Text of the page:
The only real differences between bad indie romantic comedies and their Hollywood counterparts are the amplified quirk factor and the downscaled real estate. Other than that, they tend to fail in exactly the same way, by replacing human conversation and emotion with contrived situations and an excess of chatty nonsense. Take Lola Versus, a Greta Gerwig vehicle that feels like a pilot awaiting pick-up from a network that doesn’t exist. The basic premise is common, and entirely relatable: Heroine’s fiancé gets cold feet before the wedding. Heroine takes up with an old friend. Heroine’s fiancé comes back into the picture, leading to conflicted feelings and collateral damage. In other words, this is about a character sorting stuff out, and like 95 percent of purposefully offbeat comedies, it would be much better served by addressing the situation directly and honestly. Instead, it tries to dither its way out of a mess.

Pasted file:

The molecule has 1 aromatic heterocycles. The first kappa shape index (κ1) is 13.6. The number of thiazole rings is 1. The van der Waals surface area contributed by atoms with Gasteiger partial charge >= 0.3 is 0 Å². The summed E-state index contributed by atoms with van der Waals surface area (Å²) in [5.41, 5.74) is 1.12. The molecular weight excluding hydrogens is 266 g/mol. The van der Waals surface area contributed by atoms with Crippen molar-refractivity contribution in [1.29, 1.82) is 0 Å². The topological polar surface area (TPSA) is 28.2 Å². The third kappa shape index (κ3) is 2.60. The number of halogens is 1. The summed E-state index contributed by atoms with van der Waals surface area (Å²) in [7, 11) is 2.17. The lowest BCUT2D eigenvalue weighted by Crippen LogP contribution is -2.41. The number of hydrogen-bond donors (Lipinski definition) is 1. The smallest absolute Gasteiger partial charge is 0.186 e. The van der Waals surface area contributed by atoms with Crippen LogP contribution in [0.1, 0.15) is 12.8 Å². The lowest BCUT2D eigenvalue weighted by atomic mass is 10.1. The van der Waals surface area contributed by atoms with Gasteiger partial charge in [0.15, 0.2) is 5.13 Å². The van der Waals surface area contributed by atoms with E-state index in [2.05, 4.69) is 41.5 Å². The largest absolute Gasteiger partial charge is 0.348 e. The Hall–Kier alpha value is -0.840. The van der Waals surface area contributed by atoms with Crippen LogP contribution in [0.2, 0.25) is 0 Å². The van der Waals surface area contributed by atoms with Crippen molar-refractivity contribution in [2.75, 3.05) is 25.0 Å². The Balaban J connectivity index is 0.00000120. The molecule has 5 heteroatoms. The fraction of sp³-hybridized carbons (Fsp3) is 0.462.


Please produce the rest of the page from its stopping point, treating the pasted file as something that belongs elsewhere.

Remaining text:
Though Gerwig’s daffy appeal is on display seemingly everywhere these days, from mumblecore to Whit Stillman to the Arthur remake, it nonetheless carries Lola Versus as far as it goes, making her character’s terrible mistakes seem eminently forgivable. When Joel Kinnaman (of TV’s The Killing) leaves her deep into their engagement for mysterious reasons, Gerwig faces the prospect of being alone for the first time, unpracticed and emotionally damaged. Her quippy best friend, Zoe Lister-Jones—who co-scripted and seems to have imported jokes from her regular job on NBC’s Whitney—drags her to pick-up spots, but Gerwig ultimately finds comfort in their mutual friend Hamish Linklater, in spite of his understandable wariness at being the rebound guy. Once Kinnaman inevitably crawls back, begging for a second chance, it throws the situation into further upheaval.
There are plenty of good comic and dramatic possibilities embedded in Lola Versus: the folly of late singlehood, the strained loyalties between friends, the fragile potential of new love threatened by the inexorable pull of an old one. Yet Lister-Jones and co-writer/director Daryl Wein cough up hackneyed subplots like Gerwig sleeping with a creepy, rollerblading prison architect who almost certainly keeps bodies hidden under the floorboards. Their impulse to throw random silliness in the face of actual problems—embodied by the nonstop shtick of Lister-Jones’ character—muddies the modern tale of self-reliance it’s trying to tell. Only the creepy rollerblader seems capable of saying what he means.